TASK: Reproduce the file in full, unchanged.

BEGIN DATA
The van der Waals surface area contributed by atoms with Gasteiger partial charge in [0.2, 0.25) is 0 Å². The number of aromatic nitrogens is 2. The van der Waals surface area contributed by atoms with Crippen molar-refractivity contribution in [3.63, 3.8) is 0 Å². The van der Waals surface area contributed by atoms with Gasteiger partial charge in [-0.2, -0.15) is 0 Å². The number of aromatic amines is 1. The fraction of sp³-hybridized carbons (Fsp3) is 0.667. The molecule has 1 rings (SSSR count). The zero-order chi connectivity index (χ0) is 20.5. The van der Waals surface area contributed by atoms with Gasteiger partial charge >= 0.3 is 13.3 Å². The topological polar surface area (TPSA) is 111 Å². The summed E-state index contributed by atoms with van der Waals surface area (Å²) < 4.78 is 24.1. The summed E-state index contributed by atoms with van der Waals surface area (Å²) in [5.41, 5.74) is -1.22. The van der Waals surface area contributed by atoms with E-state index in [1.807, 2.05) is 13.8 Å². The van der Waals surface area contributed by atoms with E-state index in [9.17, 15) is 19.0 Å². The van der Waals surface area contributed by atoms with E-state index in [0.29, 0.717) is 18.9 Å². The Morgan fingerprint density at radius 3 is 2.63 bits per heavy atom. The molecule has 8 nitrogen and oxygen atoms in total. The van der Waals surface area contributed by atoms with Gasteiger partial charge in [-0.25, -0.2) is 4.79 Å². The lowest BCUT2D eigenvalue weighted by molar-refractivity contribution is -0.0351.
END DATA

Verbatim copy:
The van der Waals surface area contributed by atoms with Gasteiger partial charge in [0.2, 0.25) is 0 Å². The number of aromatic nitrogens is 2. The van der Waals surface area contributed by atoms with Crippen molar-refractivity contribution in [3.63, 3.8) is 0 Å². The van der Waals surface area contributed by atoms with Gasteiger partial charge in [-0.2, -0.15) is 0 Å². The number of aromatic amines is 1. The fraction of sp³-hybridized carbons (Fsp3) is 0.667. The molecule has 1 rings (SSSR count). The zero-order chi connectivity index (χ0) is 20.5. The van der Waals surface area contributed by atoms with Gasteiger partial charge >= 0.3 is 13.3 Å². The topological polar surface area (TPSA) is 111 Å². The summed E-state index contributed by atoms with van der Waals surface area (Å²) < 4.78 is 24.1. The summed E-state index contributed by atoms with van der Waals surface area (Å²) in [5.41, 5.74) is -1.22. The van der Waals surface area contributed by atoms with E-state index in [1.807, 2.05) is 13.8 Å². The van der Waals surface area contributed by atoms with E-state index in [9.17, 15) is 19.0 Å². The van der Waals surface area contributed by atoms with E-state index in [0.29, 0.717) is 18.9 Å². The Morgan fingerprint density at radius 3 is 2.63 bits per heavy atom. The molecule has 8 nitrogen and oxygen atoms in total. The van der Waals surface area contributed by atoms with Gasteiger partial charge in [-0.25, -0.2) is 4.79 Å². The lowest BCUT2D eigenvalue weighted by molar-refractivity contribution is -0.0351.